My name is Lily Svoboda, and I am an intern for YVSC’s Waste Diversion Priority Area. I am working on the Restaurant Composting Pilot Program under the mentorship of YVSC’s Waste Diversion Director, Winn Cowman. We work with local restaurants to start the process of composting. This program helps divert organic waste from the landfill so that it can be composted and used for positive purposes. 

According to the Colorado Department of Public Health and Environment, food waste comprises about 18 percent of the waste in the landfill each year. Overall, the amount of organic material (including compostable paper, food soiled cardboard, and other organic materials) that could be composted composes about 37 percent of the total material in the landfill. 

The national municipal waste diversion rate is 35 percent. Colorado is currently diverting only 15 percent of municipal waste and Routt county sits even lower than that at just 13 percent diversion. Colorado has a goal to reach 45 percent recovery by 2036. In order to achieve these waste diversion goals, we need to continue to make efforts to divert our waste from the landfill through recycling and composting. 

With funding provided by the Sierra Club, YVSC has been working with local restaurants to start the process of composting. Two of the restaurants we have been working with are Cruisers and the Drunken Onion in Wildhorse Marketplace. Kris Shea, the owner of Cruisers Sub Shop, and Ben Stroock, the owner of the Drunken Onion, have demonstrated initiative and love for their community in their dedication to composting. Kris Shea has demonstrated a passion for composting and the positive impacts that it has for our environment and community. His enthusiasm and determination to compost in Cruisers has been a gleaming example of sustainability in our community. When I asked Kris Shea about his experience with the composting program he stated, “We’re thrilled to be a part of this project! YVSC has made the experience stress free and efficient. We would strongly recommend this program to other local businesses wanting to improve their waste processes and environmental impact.” Cruisers and the Drunken Onion have had great success with starting the composting process and are community oriented businesses that I have enjoyed working with.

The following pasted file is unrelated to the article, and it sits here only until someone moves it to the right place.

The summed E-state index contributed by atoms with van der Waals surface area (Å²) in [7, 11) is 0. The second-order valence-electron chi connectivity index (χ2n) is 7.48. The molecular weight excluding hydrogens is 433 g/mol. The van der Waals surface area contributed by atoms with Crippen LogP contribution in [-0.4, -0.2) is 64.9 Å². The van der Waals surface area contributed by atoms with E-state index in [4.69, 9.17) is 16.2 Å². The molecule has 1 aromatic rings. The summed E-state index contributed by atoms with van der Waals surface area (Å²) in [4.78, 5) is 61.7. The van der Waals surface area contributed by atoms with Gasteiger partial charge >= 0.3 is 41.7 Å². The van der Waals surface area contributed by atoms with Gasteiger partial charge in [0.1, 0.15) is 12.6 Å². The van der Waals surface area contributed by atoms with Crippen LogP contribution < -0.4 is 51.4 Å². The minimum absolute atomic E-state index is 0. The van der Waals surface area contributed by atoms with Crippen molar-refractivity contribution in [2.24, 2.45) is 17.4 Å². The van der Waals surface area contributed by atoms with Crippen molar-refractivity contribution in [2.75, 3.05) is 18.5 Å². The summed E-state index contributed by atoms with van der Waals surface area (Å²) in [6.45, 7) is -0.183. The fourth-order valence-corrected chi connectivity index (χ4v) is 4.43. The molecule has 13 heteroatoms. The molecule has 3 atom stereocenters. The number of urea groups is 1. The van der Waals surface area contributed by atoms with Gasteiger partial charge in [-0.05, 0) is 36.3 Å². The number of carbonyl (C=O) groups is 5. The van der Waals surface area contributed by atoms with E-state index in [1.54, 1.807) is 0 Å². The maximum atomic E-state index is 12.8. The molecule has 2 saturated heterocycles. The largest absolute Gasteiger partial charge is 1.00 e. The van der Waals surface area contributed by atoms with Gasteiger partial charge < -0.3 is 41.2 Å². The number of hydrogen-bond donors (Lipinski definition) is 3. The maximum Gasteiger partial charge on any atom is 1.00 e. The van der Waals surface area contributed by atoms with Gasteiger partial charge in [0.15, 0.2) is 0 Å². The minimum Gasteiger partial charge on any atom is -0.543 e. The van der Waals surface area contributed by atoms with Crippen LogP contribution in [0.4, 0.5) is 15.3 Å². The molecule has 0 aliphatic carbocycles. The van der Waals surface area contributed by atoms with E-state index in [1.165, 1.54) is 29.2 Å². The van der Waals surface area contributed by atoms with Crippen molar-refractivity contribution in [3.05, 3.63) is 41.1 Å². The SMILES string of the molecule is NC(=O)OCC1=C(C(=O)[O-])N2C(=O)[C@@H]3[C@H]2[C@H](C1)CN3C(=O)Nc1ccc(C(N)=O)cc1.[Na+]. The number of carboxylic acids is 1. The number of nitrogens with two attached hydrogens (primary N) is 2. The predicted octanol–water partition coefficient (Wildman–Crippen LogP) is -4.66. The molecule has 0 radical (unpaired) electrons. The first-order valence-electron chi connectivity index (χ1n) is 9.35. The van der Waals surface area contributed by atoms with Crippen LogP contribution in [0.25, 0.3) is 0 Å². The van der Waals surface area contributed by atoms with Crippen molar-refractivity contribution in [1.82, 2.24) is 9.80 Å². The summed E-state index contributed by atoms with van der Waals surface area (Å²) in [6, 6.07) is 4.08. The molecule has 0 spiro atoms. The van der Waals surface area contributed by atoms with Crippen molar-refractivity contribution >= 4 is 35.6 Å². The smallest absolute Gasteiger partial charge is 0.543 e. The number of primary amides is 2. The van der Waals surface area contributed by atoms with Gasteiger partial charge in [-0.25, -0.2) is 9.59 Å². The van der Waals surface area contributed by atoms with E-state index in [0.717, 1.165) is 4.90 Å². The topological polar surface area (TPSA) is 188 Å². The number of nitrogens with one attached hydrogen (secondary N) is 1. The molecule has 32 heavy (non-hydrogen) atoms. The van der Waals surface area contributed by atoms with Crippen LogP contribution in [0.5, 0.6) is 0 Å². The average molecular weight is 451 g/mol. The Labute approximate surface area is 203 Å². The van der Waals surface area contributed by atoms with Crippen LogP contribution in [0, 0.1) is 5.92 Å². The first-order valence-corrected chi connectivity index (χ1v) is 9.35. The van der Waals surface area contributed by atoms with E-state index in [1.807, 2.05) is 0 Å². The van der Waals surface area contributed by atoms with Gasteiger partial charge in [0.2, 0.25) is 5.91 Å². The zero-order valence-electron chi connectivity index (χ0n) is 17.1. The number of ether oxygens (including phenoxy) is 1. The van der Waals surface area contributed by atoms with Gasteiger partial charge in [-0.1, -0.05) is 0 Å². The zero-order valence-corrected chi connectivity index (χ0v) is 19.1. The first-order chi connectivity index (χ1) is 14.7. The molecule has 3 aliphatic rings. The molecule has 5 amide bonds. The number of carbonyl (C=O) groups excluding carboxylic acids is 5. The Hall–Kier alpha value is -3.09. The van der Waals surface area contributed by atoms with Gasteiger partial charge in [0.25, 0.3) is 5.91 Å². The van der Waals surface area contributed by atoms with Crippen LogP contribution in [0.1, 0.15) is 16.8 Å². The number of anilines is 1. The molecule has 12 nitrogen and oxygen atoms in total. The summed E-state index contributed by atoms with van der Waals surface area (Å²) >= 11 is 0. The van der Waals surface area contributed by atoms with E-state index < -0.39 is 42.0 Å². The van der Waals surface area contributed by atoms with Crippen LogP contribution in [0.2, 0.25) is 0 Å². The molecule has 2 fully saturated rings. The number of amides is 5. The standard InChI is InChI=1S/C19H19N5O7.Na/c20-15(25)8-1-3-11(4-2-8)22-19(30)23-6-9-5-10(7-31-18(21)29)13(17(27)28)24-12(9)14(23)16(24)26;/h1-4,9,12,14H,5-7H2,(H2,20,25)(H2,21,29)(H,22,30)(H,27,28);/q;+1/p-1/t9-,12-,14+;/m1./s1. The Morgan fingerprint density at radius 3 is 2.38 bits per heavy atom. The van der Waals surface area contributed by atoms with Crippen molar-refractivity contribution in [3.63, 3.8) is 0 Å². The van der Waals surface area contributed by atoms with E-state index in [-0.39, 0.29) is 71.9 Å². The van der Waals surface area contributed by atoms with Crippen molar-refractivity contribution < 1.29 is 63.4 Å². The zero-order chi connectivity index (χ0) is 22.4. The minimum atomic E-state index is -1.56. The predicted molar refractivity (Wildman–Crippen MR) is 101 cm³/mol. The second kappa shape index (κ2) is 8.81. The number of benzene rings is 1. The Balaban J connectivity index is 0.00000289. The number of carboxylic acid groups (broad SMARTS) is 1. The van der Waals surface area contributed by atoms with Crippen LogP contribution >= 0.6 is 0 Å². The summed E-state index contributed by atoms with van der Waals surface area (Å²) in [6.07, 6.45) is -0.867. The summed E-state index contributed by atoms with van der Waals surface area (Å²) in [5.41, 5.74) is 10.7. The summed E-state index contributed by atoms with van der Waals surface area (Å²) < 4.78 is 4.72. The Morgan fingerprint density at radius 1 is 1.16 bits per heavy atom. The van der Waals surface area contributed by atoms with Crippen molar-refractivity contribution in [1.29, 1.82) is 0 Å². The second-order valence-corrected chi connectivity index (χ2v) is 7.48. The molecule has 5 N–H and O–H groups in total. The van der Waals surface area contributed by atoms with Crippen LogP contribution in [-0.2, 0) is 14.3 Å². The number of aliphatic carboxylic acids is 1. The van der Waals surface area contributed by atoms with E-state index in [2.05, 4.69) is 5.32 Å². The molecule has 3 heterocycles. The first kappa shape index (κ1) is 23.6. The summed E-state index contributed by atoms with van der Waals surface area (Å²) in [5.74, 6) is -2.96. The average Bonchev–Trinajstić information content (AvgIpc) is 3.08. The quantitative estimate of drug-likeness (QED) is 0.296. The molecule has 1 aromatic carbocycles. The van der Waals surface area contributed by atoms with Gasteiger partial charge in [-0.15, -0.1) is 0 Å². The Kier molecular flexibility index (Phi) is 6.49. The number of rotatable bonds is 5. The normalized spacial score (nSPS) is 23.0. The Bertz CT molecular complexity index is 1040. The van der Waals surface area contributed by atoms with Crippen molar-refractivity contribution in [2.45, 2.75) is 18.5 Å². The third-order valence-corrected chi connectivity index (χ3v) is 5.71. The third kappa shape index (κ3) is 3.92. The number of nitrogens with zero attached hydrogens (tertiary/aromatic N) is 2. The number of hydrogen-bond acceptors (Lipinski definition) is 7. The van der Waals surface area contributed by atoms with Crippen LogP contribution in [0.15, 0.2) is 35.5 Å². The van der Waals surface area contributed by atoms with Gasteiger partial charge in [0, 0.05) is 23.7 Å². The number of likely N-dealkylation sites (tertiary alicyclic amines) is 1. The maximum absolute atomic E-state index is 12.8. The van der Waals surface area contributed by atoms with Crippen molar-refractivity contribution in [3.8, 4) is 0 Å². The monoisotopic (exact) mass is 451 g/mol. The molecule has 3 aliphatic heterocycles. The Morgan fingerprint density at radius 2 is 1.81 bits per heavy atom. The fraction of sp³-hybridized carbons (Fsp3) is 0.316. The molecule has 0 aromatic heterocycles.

Since we started working with restaurants in February, we have diverted over 2,000 pounds of organic waste from the landfill. We are currently looking to work with more local restaurants to start composting. If you are a local restaurant owner or manager, joining YVSC’s Composting Pilot Program is a great way to try composting in your restaurant. 

You will be able to collaborate with a local nonprofit that is passionate about sustainability and will support you through the entire process. Restaurants will have the choice to compost their organic waste with either Cowgirl Compost or TwinEnviro, our local composting outlets. We want this program to be an opportunity for restaurants to be able to start composting as easily as possible so we are making sure that the first few months of composting are free of cost to these restaurants as they learn the process. The funding provided by the Sierra Club ensures that restaurants are able to focus on learning to sort organic waste and not on the cost.

When it’s time for the restaurants to start paying for their composting pick ups, the cost will depend on how much organic waste that is being produced. By diverting organic waste away from the trash that goes to the landfill, we expect that these restaurants will save money in the long run.

Starting the composting process is a great way to promote sustainability in your restaurant and will attract the growing number of people who value businesses that are lowering their environmental impact. If you are interested in joining the Composting Pilot Program  with YVSC, please contact me, Lily Svoboda, at, I would love to talk with you about composting!